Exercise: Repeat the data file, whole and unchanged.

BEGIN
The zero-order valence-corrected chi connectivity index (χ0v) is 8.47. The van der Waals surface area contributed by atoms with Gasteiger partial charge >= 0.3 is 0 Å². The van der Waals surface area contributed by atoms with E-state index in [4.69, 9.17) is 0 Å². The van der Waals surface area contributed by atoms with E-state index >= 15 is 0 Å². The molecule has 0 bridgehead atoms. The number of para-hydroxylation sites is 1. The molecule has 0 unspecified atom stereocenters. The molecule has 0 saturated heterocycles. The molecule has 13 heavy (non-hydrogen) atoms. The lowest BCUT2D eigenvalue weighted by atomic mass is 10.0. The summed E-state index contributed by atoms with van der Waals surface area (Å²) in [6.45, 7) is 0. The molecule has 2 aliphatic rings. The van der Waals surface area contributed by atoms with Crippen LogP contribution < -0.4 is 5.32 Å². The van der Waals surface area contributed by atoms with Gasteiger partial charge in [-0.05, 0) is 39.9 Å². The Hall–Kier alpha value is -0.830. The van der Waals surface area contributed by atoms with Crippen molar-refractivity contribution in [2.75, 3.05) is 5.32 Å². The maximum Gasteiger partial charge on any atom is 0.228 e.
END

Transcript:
The zero-order valence-corrected chi connectivity index (χ0v) is 8.47. The van der Waals surface area contributed by atoms with Gasteiger partial charge >= 0.3 is 0 Å². The van der Waals surface area contributed by atoms with E-state index in [4.69, 9.17) is 0 Å². The van der Waals surface area contributed by atoms with E-state index >= 15 is 0 Å². The molecule has 0 bridgehead atoms. The number of para-hydroxylation sites is 1. The molecule has 0 unspecified atom stereocenters. The molecule has 0 saturated heterocycles. The molecule has 13 heavy (non-hydrogen) atoms. The lowest BCUT2D eigenvalue weighted by atomic mass is 10.0. The summed E-state index contributed by atoms with van der Waals surface area (Å²) in [6.45, 7) is 0. The molecule has 2 aliphatic rings. The van der Waals surface area contributed by atoms with Crippen LogP contribution < -0.4 is 5.32 Å². The van der Waals surface area contributed by atoms with Gasteiger partial charge in [-0.05, 0) is 39.9 Å². The Hall–Kier alpha value is -0.830. The van der Waals surface area contributed by atoms with Crippen molar-refractivity contribution in [2.75, 3.05) is 5.32 Å². The maximum Gasteiger partial charge on any atom is 0.228 e.